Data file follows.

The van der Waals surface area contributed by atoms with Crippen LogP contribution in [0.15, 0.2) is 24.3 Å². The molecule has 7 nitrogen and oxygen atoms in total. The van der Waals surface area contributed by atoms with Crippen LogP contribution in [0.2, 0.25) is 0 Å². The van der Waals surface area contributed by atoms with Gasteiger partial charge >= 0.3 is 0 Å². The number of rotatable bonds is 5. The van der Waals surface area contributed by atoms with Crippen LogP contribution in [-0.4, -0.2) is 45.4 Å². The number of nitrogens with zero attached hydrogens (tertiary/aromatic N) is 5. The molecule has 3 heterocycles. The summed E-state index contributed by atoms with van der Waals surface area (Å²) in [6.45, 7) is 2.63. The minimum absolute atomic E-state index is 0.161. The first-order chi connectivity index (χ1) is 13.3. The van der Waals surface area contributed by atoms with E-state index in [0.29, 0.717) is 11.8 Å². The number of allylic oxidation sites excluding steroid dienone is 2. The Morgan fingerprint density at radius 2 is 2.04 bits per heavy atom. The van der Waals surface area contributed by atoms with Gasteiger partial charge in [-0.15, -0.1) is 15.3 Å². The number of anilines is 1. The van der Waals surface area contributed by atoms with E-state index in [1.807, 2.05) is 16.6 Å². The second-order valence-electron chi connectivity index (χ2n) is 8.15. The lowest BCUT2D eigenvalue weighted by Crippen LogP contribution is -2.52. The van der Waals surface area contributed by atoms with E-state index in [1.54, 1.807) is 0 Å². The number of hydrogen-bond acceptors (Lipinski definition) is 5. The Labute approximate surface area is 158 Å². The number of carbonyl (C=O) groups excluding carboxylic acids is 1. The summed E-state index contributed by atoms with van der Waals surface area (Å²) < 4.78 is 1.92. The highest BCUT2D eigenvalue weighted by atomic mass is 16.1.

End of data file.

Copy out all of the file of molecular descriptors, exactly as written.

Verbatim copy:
The van der Waals surface area contributed by atoms with Crippen LogP contribution in [0.15, 0.2) is 24.3 Å². The molecule has 7 nitrogen and oxygen atoms in total. The van der Waals surface area contributed by atoms with Crippen LogP contribution in [0.2, 0.25) is 0 Å². The van der Waals surface area contributed by atoms with Gasteiger partial charge >= 0.3 is 0 Å². The number of rotatable bonds is 5. The van der Waals surface area contributed by atoms with Crippen LogP contribution in [-0.4, -0.2) is 45.4 Å². The number of nitrogens with zero attached hydrogens (tertiary/aromatic N) is 5. The molecule has 3 heterocycles. The summed E-state index contributed by atoms with van der Waals surface area (Å²) in [6.45, 7) is 2.63. The minimum absolute atomic E-state index is 0.161. The first-order chi connectivity index (χ1) is 13.3. The van der Waals surface area contributed by atoms with E-state index in [0.29, 0.717) is 11.8 Å². The number of allylic oxidation sites excluding steroid dienone is 2. The Morgan fingerprint density at radius 2 is 2.04 bits per heavy atom. The van der Waals surface area contributed by atoms with Gasteiger partial charge in [-0.15, -0.1) is 15.3 Å². The number of anilines is 1. The van der Waals surface area contributed by atoms with E-state index in [1.807, 2.05) is 16.6 Å². The second-order valence-electron chi connectivity index (χ2n) is 8.15. The lowest BCUT2D eigenvalue weighted by Crippen LogP contribution is -2.52. The van der Waals surface area contributed by atoms with E-state index in [1.54, 1.807) is 0 Å². The number of hydrogen-bond acceptors (Lipinski definition) is 5. The Labute approximate surface area is 158 Å². The number of carbonyl (C=O) groups excluding carboxylic acids is 1. The summed E-state index contributed by atoms with van der Waals surface area (Å²) < 4.78 is 1.92. The highest BCUT2D eigenvalue weighted by atomic mass is 16.1.